cancer center and the implications for oncology. J Clin Oncol Animal studies also show an inhibition of transplanted tumor 9. Riordan NH, Riordan HD, Meng YL, Jackson JA: Intravenous growth when high doses of vitamin A are administered; this is ascorbate as a tumor cytotoxic chemotherapeutic agent. Med Hy- associated with the absence of toxicity to normal tissues [13,34,35]. In addition, vitamin A combined with the biological 10. Riordan NH, Riordan HD, Casciari JP: Clinical and experimental response modifier interferon ␣2a has been shown to be effec- experiences with intravenous vitamin C. J Orthomol Med 5:201- tive in the treatment of squamous cell carcinoma of the cervix [11]. Although significant benefits are demonstrated when 11. Prasad KN, Cole WC, Kumar B, Prasad KC: Scientific rationale combined with chemotherapy, there is no evidence for the for using high-dose multiple micronutrients as an adjunct to stan- reduction of effectiveness of chemotherapy when vitamin A is dard and experimental cancer therapies. J Am Coll Nutr 20(Suppl): In summary, human, animal and in vitro studies have shown 12. Weijl NI, Cleton FJ, Osanto S: Free radicals and antioxidants in chemotherapy induced toxicity. Cancer Treat Res 23:209-240, that antioxidants inhibit neoplastic cell growth by complex mechanisms. These include increases in neoplastic cell differ- 13. Lamson DW, Brignall MS: Antioxidants in cancer therapy: their entiation, increases in apoptosis, inhibition of protein kinase C actions and interactions with oncologic therapies. Alt Med Rev activity, adenylate cyclase activity and other mechanisms. De- spite the fact that chemotherapy-induced formation of free 14. Schmitt CA, Lowe SW: Apoptosis and therapy. J Pathol 187:127- radicals is well demonstrated, chemotherapy-induced cytotox- icity in general does not seem to depend on formation of 15. Prasad KN, Kumar A, Kochupillai V, Cole WC: High doses of multiple antioxidant vitamins: essential ingredients in improving 26. Vojdani A: In vivo effect of ascorbic acid on enhancement of the efficacy of standard cancer therapy. J Am Coll Nutr 18:13-25, natural killer cell activity. Nutr Res 13:753-764, 1993.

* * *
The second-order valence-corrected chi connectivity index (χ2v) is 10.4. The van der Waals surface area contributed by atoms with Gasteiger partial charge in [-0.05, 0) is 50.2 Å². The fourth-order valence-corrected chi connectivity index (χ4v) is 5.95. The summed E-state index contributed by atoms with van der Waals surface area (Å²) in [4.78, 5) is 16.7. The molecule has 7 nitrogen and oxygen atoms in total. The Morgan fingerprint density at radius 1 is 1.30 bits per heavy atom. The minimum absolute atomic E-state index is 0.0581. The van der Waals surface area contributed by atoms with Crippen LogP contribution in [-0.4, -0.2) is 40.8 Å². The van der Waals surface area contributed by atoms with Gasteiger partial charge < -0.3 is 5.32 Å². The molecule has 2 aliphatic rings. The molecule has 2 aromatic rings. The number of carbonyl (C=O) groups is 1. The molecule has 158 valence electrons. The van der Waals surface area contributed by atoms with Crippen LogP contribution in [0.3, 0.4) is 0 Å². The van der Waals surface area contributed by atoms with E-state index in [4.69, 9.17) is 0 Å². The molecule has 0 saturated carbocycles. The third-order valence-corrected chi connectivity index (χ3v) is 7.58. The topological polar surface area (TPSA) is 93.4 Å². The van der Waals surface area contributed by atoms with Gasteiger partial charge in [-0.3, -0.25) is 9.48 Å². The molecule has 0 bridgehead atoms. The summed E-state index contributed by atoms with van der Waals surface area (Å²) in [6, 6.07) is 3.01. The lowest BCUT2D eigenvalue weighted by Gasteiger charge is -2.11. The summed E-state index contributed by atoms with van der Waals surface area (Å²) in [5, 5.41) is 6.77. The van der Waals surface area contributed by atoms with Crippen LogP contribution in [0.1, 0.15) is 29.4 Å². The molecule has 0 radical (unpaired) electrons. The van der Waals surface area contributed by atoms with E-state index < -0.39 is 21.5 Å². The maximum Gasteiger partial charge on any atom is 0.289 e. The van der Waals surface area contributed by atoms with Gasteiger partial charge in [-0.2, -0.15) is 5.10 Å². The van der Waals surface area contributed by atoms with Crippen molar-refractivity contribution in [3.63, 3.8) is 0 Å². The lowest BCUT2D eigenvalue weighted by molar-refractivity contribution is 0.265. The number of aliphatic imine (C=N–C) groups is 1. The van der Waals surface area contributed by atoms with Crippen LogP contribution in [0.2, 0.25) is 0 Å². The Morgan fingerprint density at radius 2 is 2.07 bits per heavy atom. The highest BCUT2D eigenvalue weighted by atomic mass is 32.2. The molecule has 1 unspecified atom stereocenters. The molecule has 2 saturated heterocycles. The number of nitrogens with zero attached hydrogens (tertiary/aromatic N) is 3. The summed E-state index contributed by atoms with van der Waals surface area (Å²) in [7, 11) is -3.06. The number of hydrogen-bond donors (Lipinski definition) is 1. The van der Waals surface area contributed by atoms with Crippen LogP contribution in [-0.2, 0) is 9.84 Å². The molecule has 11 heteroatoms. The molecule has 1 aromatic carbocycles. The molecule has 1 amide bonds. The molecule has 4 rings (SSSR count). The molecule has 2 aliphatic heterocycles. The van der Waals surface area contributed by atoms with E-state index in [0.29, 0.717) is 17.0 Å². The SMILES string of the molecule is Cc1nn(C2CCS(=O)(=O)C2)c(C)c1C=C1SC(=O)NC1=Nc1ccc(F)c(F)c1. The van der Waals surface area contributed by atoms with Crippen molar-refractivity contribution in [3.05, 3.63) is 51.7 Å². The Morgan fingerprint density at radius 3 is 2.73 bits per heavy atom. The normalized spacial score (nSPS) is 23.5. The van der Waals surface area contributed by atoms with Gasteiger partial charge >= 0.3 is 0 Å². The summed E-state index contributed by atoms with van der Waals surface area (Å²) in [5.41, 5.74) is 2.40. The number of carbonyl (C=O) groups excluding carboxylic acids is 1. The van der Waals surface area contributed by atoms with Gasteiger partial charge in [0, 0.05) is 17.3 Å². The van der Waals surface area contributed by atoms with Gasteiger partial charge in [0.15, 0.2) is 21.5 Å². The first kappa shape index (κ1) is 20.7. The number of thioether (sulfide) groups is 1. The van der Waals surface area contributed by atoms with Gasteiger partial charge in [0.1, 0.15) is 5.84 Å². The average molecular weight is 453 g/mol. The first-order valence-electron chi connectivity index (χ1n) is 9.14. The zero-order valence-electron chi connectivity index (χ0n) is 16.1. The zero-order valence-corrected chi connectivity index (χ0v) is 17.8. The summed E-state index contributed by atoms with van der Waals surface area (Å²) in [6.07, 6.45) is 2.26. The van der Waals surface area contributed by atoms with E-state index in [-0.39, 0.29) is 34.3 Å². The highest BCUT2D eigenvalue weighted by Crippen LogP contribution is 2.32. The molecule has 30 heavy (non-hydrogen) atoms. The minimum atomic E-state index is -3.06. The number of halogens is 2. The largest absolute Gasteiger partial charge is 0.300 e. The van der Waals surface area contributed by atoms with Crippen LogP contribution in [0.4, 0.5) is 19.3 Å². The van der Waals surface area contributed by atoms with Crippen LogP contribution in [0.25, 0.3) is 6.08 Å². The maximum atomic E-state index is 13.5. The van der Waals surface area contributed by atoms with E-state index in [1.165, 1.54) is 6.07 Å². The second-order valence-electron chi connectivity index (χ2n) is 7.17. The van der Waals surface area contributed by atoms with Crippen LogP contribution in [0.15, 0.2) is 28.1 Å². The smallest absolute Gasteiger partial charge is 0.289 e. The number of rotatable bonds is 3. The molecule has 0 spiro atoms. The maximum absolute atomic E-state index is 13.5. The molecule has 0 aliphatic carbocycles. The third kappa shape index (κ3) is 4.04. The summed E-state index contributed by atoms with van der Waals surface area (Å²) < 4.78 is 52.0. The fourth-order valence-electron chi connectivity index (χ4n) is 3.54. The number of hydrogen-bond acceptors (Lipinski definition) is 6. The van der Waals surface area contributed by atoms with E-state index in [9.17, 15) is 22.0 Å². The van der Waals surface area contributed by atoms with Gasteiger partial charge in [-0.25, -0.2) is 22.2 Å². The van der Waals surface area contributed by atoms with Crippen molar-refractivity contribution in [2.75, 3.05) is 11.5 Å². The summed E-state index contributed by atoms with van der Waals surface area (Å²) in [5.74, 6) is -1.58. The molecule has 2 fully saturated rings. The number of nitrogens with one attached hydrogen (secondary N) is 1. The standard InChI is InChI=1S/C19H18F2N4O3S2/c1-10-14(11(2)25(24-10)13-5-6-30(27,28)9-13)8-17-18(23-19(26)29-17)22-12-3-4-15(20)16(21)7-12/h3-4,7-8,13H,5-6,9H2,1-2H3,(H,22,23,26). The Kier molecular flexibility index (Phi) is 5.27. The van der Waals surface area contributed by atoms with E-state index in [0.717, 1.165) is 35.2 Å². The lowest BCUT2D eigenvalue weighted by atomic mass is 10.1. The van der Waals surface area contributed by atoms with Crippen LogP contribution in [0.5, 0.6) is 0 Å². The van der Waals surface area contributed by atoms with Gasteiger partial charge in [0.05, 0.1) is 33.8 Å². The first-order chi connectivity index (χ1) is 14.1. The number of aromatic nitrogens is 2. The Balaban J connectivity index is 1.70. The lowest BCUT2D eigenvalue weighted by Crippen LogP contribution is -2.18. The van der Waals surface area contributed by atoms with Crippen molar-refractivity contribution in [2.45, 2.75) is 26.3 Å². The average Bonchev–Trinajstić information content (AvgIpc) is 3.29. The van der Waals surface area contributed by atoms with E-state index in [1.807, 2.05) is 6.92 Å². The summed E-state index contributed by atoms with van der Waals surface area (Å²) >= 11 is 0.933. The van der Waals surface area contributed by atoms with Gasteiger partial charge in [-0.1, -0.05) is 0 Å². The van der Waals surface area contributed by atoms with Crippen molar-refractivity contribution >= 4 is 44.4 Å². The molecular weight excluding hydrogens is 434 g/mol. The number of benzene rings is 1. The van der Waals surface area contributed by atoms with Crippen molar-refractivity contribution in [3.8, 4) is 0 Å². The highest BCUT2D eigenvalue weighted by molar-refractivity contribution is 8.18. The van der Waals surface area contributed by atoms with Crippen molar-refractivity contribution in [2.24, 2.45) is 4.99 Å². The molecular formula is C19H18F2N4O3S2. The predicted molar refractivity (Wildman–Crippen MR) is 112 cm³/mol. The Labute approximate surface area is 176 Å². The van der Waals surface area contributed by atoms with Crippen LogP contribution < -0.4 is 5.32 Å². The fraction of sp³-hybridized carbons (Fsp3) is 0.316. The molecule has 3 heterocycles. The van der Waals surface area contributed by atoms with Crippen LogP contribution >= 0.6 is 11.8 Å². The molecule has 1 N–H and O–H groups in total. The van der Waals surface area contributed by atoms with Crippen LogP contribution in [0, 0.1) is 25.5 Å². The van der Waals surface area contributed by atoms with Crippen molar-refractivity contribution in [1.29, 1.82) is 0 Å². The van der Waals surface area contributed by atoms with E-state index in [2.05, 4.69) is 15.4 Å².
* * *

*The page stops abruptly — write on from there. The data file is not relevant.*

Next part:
27. Roomi MW, House D, Eckert-Maksic M, Maksic ZB, Tsao CS: 16. Chinery R, Brockman JA, Peeler MO, Shyr Y, Beauchamp RD, Growth suppression of malignant leukemia cell line in vitro by Coffey RJ: Antioxidants enhance the cytotoxicity of chemothera- ascorbic acid (vitamin C) and its derivatives. Cancer Lett 22:3-99, peutic agents in colorectal cancer: a p53-independent induction of p21WAF1/CIP1 via C/EBP␤. Nat Med 3:1233-1241, 1997.